SECTION27: Adolescent vaccinations must continue to protect learners in overcrowded schools
SECTION27 admitted as amicus curiae (friend of the court) in teenager vaccination case
22 February 2022, Johannesburg – – SECTION27 was today admitted as amicus curiae (friend of the court)in the case of African Christian Democratic Party (ACDP) v Minister of the National Department of Health. Our application to be admitted as amicus curiae was heard on the unopposed roll before Judge Tolmay of the High Court of South Africa (Gauteng Division, Pretoria).
The ACDP is determined to suspend the rollout of vaccines to adolescents between the ages of 12 and 17. The ACDP’s arguments, based on widely discredited medical opinions, claim that Covid-19 vaccines pose a risk to adolescents. Their evidence has also been refuted on behalf of the National Department of Health by some of South Africa’s foremost medical experts including Professor Salim Abdool Karim. SECTION27 supports the evidence put forward by the DoH. We believe that suspending the rollout of vaccines to teenagers is not in the best interests of children and may lead to violations of their rights to basic education, health equality and nutrition.
With the recent announcement that all secondary schools are now required to reopen fully, with social distancing rules and rotational timetables scrapped, SECTION27 believes vaccination is an even more necessary measure to keep teenagers safe.
Vaccines have been proven to be safe and effective at preventing severe cases and deaths from Covid-19 in young people. Data shows that 378,000 children got Covid-19 between March 2020 and 4 December 2021. In that period, 20,346 children went to hospital for Covid-19 and tragically 658 children died from Covid-19. Vaccination of teenagers must be allowed to continue to protect more young people from hospitalisation and death from Covid-19.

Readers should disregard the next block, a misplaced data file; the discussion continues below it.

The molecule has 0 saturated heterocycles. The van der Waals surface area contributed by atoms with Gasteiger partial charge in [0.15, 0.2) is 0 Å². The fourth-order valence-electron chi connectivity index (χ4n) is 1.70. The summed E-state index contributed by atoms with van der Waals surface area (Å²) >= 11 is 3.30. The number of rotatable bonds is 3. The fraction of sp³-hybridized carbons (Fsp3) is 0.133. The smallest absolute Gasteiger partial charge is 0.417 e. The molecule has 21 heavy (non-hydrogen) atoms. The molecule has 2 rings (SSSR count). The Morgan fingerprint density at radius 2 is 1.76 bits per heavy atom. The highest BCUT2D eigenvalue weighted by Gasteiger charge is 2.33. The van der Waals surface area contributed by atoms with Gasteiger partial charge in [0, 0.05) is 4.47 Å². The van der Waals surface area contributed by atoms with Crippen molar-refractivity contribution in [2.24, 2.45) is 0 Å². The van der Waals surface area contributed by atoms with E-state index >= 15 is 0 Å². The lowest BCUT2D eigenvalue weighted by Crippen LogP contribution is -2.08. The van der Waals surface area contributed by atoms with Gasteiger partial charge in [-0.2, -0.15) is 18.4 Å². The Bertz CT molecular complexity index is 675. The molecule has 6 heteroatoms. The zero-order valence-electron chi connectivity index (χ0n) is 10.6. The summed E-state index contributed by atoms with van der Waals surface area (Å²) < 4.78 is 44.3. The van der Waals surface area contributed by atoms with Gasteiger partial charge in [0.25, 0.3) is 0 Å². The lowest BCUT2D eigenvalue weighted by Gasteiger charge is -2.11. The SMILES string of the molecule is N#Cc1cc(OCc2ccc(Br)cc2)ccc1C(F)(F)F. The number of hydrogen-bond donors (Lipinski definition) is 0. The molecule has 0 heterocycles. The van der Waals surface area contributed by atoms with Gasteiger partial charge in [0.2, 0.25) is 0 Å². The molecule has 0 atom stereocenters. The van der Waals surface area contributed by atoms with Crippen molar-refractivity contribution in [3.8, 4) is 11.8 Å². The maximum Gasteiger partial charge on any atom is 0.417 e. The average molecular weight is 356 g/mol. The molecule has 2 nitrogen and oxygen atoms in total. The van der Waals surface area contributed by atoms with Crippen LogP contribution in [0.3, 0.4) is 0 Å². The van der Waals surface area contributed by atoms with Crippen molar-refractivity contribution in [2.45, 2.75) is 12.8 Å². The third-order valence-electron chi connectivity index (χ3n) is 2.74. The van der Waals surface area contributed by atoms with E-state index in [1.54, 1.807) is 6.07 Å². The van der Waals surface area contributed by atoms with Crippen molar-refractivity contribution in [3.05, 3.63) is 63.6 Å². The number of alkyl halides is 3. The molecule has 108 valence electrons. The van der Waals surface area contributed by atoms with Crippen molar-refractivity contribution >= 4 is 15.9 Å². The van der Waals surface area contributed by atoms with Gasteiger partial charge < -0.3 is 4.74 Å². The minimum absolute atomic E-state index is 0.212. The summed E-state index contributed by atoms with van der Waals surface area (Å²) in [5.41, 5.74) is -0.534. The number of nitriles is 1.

Particularly in contexts where classrooms are overcrowded and poorly ventilated, vaccination is one of the best tools that we have to prevent large outbreaks of Covid-19 in schools and protect teenagers from severe cases of Covid-19.
More than 1.4 million teenagers have now been vaccinated against Covid-19 in South Africa, but only around 200,000 of those have received two shots of Pfizer and are therefore fully vaccinated. This represents as little as 3.26% of all teenagers fully vaccinated, according to national health data. With more than 6.2 million adolescents eligible for vaccination, to suspend the vaccine programme for this age group now would jeopardise the rights of millions of young people around the country.
Vaccination is one of the best tools that we have to prevent the need for future school closures and rotational timetabling, both of which have had grave impacts on learners’ educational outcomes, mental health, and access to key socio-economic safety nets such as the National School Nutrition Programme (NSNP) that feeds approximately 9 million learners at school daily. To avoid negative impacts on children’s rights to basic education, health and equality, amongst other rights, vaccination must be allowed to continue.
In the absence of social distancing and rotational timetabling, vaccinations are crucial to keeping young people safe from Covid-19 outbreaks while at school. In our papers filed with the court, available here, we argue that because of the extent and impact of overcrowding, vaccination of adolescents for whom it is medically safe to do so is an essential tool towards regaining normality as well as health and safety in schools.
The matter is due to be argued between 28 and 29 April 2022. SECTION27, now admitted to the case, will offer the court assistance in understanding the current context of schools in South Africa and how the continuation of vaccination of adolescents will further children’s rights to health and basic education as well as a host of other rights.
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